User experience design is a subset of the field of experience design which pertains to the creation of the architecture and interaction models which impact a user's perception of a device or system. The scope of the field is directed at affecting 'all aspects of the user’s interaction with the product: how it is perceived, learned, and used.'
Increasingly, virtual teamwork means UX professionals must get things done in an environment devoid of the physical presence of colleagues and lacking the relative ease of on-site collaboration. Effectively completing UX tasks while at a distance from our clients, stakeholders, and team members can be challenging, from both technical and process perspectives. How can we, as UX professionals, enable the close collaboration with others we need and manage the process of creating engaging digital experiences when we’re so far apart from each other physically?
The role of the interaction designer is to specify the interface’s behaviors and elements, so that engineers know what to build and how the product should operate. This documentation is commonly known as a UI specification or UI spec. There are several applications for authoring a UI spec, with wikis being a relatively new tool. However, designers should be aware of a wiki’s benefits and drawbacks for documentation, since UI specs uniquely reflect a project and its context. The documentation needs are often based on the size of the project, launch date, team dynamics, audience, technology, and the product development process. The development process usually plays a major role in how teams interact and how work is completed or delivered, thus, there is a direct relationship between the UI spec and the process the team is using.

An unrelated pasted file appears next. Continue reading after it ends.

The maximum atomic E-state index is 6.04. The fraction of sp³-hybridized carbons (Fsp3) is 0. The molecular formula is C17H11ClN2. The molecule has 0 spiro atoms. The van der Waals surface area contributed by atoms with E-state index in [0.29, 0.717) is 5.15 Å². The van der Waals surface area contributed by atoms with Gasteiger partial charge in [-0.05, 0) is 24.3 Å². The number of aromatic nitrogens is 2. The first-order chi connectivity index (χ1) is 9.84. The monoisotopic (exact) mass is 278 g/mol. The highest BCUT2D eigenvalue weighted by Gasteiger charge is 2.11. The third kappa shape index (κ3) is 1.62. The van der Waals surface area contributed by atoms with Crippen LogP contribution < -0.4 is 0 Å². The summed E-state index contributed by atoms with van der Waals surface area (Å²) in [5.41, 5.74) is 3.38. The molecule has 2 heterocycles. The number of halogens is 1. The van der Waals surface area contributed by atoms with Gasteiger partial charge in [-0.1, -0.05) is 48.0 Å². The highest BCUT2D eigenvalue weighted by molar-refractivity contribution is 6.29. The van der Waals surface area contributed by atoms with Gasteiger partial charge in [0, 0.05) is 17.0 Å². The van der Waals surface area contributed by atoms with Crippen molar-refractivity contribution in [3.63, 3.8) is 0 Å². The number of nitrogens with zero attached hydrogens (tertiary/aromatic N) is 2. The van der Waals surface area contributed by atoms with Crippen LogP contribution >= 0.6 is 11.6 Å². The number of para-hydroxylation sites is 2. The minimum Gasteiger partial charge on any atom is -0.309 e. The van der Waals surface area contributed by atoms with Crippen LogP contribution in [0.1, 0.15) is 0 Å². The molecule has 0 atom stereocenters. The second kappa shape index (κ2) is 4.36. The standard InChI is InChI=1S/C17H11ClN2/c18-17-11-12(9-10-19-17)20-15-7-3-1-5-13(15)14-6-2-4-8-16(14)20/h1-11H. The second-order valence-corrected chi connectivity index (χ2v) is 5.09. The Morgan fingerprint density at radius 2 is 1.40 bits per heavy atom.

One of the most important things to know right from the beginning are the metrics you will be using to judge your redesign over its predecessor. Redesigns need to be measurable in success or failure. Metrics are important as these give a clear indication if what you have now is better than what you had previously. These measures can be the amount of time spent on the site, page hits per visit or even turnover. Although other factors could come into affect (such as increased advertising, new content strategy, new pricing policy, etc), the design itself will be an integral part of this.
Customers should have the freedom to engage with any brand via any channel—whether that be in the store, phone or online—and receive a consistent experience. The channels should also interact with each other, and that is why UX and CX work together.